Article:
We are not persuaded by Bowen's arguments.4 The requirement that the government establish that Bowen committed an act by which his power and ability to control the drugs was manifested and implemented was set forth in United States v. Medina-Ramos, 834 F.2d 874 (10th Cir.1987). When addressing constructive possession, we stated: “Knowingly holding the ability to control an object, and the acts by which that ability is manifested and implemented, are thus the means by which a crime is committed through constructive possession.” Id. at 876. A little over a year later, in United States v. Cardenas, 864 F.2d 1528 (10th Cir.1989), we addressed the Medina-Ramos language. At issue in Cardenas was whether there was sufficient evidence to prove that the defendant possessed a firearm located in a truck. Id. at 1533. Although the defendant admitted that he knew the gun was in the truck, he argued, citing to Medina-Ramos, that “in addition to knowingly holding the ability to control an object, there must be an act by which that ability is manifested and implemented.” Id. We agreed with the defendant, but concluded that the “act” requirement was satisfied: “The placement of the gun within inches of Cardenas' hands, together with the act of concealment of the gun behind the potato chip bag, satisfy the requisite act manifesting Cardenas' power to exercise dominion and control.” Id. Thus, in Cardenas, we focused on two of the defendant's acts: (1) the act of placing the object within easy reach; and (2) the act of concealing the object.
We conclude that the challenged portion of Instruction Number 22 is a correct statement of the law, as the language substantially follows Cardenas and Medina-Ramos. Further, the emphasis on a defendant's “acts” is entirely consistent with our more recent decisions on constructive possession, which require the government to present evidence supporting a plausible inference of knowledge and access to the contraband or “some connection or nexus ․ linking the defendant to the contraband.” E.g., Valadez-Gallegos, 162 F.3d at 1262. While we agree that the district court must exercise care when including illustrative examples of constructive possession in an instruction, the instruction challenged here was a correct statement of the law. The examples assisted the jury's understanding of constructive possession, informing them that they could consider a defendant's acts of placement and concealment, among others, to infer knowledge of the power or ability to control an object. See Instr. No. 22 (“such as an act placing the object within easy reach of the defendant, or an act concealing the object from view”) (emphasis added). The examples were worded broadly and did not too closely track the specific facts presented in Bowen's case. Equally important, the examples provided did not unduly emphasize the prosecution's theory of the case, or usurp the jury's fact finding role.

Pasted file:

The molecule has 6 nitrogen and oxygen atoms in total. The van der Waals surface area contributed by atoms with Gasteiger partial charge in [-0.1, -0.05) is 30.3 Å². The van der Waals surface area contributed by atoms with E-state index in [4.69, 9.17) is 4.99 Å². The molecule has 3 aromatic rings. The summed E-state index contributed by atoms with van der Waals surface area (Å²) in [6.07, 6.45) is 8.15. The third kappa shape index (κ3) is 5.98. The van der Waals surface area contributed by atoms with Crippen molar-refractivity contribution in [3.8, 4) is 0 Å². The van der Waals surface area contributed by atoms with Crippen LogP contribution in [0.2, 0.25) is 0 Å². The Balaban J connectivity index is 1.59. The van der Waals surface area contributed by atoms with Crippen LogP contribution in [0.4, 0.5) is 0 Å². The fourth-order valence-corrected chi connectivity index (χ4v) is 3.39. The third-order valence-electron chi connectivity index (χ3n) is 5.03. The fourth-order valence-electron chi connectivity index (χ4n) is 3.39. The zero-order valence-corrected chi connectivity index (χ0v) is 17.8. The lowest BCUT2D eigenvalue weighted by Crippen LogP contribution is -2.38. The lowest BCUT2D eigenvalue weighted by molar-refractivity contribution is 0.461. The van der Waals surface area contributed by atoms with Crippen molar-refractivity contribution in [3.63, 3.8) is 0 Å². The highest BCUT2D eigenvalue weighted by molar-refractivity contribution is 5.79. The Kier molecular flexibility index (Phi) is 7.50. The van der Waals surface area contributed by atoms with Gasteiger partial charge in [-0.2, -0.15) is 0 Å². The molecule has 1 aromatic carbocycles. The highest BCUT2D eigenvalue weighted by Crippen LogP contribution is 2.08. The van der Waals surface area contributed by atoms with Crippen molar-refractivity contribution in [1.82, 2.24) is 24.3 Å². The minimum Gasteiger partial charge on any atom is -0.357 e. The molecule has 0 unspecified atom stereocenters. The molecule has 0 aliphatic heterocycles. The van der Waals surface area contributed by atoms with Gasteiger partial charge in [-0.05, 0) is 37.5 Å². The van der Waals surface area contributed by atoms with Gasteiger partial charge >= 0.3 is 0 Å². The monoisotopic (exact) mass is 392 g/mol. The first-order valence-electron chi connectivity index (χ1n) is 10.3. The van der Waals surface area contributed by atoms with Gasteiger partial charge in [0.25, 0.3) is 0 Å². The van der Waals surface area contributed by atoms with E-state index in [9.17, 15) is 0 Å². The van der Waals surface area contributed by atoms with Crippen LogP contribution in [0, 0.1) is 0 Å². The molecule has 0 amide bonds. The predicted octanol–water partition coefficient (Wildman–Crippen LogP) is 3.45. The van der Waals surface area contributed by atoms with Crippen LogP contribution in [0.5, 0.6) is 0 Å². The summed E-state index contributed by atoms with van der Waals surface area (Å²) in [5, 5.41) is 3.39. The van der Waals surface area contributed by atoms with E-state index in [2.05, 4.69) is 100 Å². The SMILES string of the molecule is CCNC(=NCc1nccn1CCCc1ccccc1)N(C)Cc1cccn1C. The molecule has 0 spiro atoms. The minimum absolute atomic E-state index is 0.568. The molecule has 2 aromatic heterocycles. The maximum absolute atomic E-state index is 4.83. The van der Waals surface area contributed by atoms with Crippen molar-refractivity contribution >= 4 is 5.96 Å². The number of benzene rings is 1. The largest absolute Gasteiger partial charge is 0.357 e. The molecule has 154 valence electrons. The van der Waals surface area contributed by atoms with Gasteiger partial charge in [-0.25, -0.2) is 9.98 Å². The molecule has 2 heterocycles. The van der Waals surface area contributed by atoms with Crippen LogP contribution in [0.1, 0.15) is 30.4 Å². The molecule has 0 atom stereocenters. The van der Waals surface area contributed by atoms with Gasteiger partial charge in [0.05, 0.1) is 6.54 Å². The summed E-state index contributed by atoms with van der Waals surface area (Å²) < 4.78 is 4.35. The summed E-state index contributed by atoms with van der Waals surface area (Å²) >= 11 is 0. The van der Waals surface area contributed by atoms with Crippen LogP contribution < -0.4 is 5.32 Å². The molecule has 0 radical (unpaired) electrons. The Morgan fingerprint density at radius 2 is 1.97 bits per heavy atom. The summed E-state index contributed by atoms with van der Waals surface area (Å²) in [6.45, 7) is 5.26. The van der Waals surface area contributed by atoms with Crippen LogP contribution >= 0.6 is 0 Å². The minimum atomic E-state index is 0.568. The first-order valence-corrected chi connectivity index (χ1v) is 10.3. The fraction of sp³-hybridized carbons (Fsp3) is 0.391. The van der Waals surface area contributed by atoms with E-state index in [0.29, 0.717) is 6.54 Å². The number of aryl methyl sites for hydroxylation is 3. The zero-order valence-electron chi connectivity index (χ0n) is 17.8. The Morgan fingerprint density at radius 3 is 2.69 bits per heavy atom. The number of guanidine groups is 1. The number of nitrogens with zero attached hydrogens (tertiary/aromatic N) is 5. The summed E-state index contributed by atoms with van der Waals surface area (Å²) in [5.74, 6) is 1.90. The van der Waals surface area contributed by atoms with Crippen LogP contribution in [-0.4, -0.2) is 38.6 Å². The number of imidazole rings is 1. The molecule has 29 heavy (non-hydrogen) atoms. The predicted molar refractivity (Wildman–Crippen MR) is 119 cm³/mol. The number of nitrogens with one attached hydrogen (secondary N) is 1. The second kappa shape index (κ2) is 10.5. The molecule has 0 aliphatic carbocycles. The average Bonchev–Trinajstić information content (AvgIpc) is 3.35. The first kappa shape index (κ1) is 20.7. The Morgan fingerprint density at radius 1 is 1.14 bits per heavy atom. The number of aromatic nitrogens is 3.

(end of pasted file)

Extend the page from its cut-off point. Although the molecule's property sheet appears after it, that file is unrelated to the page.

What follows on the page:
C. Denial of Mitigating Role Adjustment
Bowen contends that, even though he was the only participant charged, the Sentencing Guidelines permitted the district court to adjust his base level score for playing a mitigating role in the crime. He argues that we should remand his case for resentencing because the district court erroneously concluded that it lacked the authority to adjust his sentence based upon a minor or minimal participant status.
We review for clear error the district court's refusal to award a defendant minor or minimal participant status. United States v. Chavez, 229 F.3d 946, 956 (10th Cir.2000); see also U.S.S.G. § 3B1.2 n. 3(C). However, when reviewing a district court's application of the sentencing guidelines, we review legal questions de novo. United States v. Leach, 417 F.3d 1099, 1105 (10th Cir.2005) (citing United States v. Doe, 398 F.3d 1254, 1257 (10th Cir.2005)). We do not require a district court “to make detailed findings, or explain why a particular adjustment [under the guidelines] is or is not appropriate.” United States v. Maldonado-Campos, 920 F.2d 714, 718 (10th Cir.1990) (citation omitted). But “when it is apparent from the court's optional discussion that its factual finding may be based upon an incorrect legal standard, we must remand for reconsideration in light of the correct legal standard.” Id.
The Guidelines' mitigating role adjustment provides “a range of adjustments for a defendant who plays a part in committing the offense that makes him substantially less culpable than the average participant.” U.S.S.G. § 3B1.2 n. 3(A). The adjustment “is not applicable unless more than one participant was involved in the offense.” U.S.S.G. § 3B1.2 n. 2. Thus, “an adjustment ․ may not apply to a defendant who is the only defendant convicted of an offense unless that offense involved other participants in addition to the defendant and the defendant otherwise qualifies for such an adjustment.” Id. (emphasis added).5